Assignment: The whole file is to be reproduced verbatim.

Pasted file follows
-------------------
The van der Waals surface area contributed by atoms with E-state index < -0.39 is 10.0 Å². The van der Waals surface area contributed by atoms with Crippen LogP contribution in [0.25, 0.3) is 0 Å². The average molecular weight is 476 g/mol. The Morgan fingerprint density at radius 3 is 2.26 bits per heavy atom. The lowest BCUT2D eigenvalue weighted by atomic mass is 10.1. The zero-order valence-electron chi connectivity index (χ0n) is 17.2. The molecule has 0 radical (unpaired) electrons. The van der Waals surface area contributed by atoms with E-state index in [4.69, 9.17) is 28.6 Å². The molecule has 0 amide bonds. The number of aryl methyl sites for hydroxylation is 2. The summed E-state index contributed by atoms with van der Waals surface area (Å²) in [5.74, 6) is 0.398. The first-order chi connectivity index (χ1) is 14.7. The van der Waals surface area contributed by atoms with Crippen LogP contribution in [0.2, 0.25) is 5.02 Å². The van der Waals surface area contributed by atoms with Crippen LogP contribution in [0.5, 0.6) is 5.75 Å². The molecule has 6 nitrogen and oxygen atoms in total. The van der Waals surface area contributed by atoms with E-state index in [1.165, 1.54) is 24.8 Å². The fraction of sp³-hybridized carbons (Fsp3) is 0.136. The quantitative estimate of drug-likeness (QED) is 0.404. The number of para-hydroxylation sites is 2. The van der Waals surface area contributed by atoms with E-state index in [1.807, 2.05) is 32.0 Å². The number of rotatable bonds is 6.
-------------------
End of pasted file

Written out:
The van der Waals surface area contributed by atoms with E-state index < -0.39 is 10.0 Å². The van der Waals surface area contributed by atoms with Crippen LogP contribution in [0.25, 0.3) is 0 Å². The average molecular weight is 476 g/mol. The Morgan fingerprint density at radius 3 is 2.26 bits per heavy atom. The lowest BCUT2D eigenvalue weighted by atomic mass is 10.1. The zero-order valence-electron chi connectivity index (χ0n) is 17.2. The molecule has 0 radical (unpaired) electrons. The van der Waals surface area contributed by atoms with E-state index in [4.69, 9.17) is 28.6 Å². The molecule has 0 amide bonds. The number of aryl methyl sites for hydroxylation is 2. The summed E-state index contributed by atoms with van der Waals surface area (Å²) in [5.74, 6) is 0.398. The first-order chi connectivity index (χ1) is 14.7. The van der Waals surface area contributed by atoms with Crippen LogP contribution in [0.2, 0.25) is 5.02 Å². The van der Waals surface area contributed by atoms with Crippen LogP contribution in [0.5, 0.6) is 5.75 Å². The molecule has 6 nitrogen and oxygen atoms in total. The van der Waals surface area contributed by atoms with E-state index in [1.165, 1.54) is 24.8 Å². The fraction of sp³-hybridized carbons (Fsp3) is 0.136. The quantitative estimate of drug-likeness (QED) is 0.404. The number of para-hydroxylation sites is 2. The van der Waals surface area contributed by atoms with E-state index in [1.807, 2.05) is 32.0 Å². The number of rotatable bonds is 6.